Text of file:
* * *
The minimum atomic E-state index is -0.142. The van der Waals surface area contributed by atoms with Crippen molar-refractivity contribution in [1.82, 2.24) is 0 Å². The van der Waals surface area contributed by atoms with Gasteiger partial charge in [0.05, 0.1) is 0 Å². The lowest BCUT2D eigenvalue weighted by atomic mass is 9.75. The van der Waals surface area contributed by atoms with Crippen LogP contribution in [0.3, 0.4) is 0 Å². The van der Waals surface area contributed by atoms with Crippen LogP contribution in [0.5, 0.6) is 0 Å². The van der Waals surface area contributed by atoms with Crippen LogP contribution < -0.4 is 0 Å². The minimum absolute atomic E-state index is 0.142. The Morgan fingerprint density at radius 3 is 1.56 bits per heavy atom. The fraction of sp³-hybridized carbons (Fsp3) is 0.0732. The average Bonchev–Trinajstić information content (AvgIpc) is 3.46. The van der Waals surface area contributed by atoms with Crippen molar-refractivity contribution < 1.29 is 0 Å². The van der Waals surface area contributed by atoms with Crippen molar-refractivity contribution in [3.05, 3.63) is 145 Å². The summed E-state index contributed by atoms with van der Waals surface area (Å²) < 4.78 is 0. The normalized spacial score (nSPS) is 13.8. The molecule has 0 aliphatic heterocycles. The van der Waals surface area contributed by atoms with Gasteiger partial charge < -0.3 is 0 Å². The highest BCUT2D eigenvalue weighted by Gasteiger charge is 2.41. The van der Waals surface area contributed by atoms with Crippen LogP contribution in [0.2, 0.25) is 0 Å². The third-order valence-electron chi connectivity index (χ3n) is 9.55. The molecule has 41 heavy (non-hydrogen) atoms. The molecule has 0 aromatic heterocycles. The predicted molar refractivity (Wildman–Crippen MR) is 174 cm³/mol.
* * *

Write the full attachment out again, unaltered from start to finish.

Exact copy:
The minimum atomic E-state index is -0.142. The van der Waals surface area contributed by atoms with Crippen molar-refractivity contribution in [1.82, 2.24) is 0 Å². The van der Waals surface area contributed by atoms with Gasteiger partial charge in [0.05, 0.1) is 0 Å². The lowest BCUT2D eigenvalue weighted by atomic mass is 9.75. The van der Waals surface area contributed by atoms with Crippen LogP contribution in [0.3, 0.4) is 0 Å². The van der Waals surface area contributed by atoms with Crippen LogP contribution in [0.5, 0.6) is 0 Å². The van der Waals surface area contributed by atoms with Crippen LogP contribution < -0.4 is 0 Å². The minimum absolute atomic E-state index is 0.142. The Morgan fingerprint density at radius 3 is 1.56 bits per heavy atom. The fraction of sp³-hybridized carbons (Fsp3) is 0.0732. The average Bonchev–Trinajstić information content (AvgIpc) is 3.46. The van der Waals surface area contributed by atoms with Crippen molar-refractivity contribution < 1.29 is 0 Å². The van der Waals surface area contributed by atoms with Crippen molar-refractivity contribution in [3.05, 3.63) is 145 Å². The summed E-state index contributed by atoms with van der Waals surface area (Å²) < 4.78 is 0. The normalized spacial score (nSPS) is 13.8. The molecule has 0 aliphatic heterocycles. The van der Waals surface area contributed by atoms with Gasteiger partial charge < -0.3 is 0 Å². The highest BCUT2D eigenvalue weighted by Gasteiger charge is 2.41. The van der Waals surface area contributed by atoms with Crippen LogP contribution in [0.2, 0.25) is 0 Å². The third-order valence-electron chi connectivity index (χ3n) is 9.55. The molecule has 41 heavy (non-hydrogen) atoms. The molecule has 0 aromatic heterocycles. The predicted molar refractivity (Wildman–Crippen MR) is 174 cm³/mol.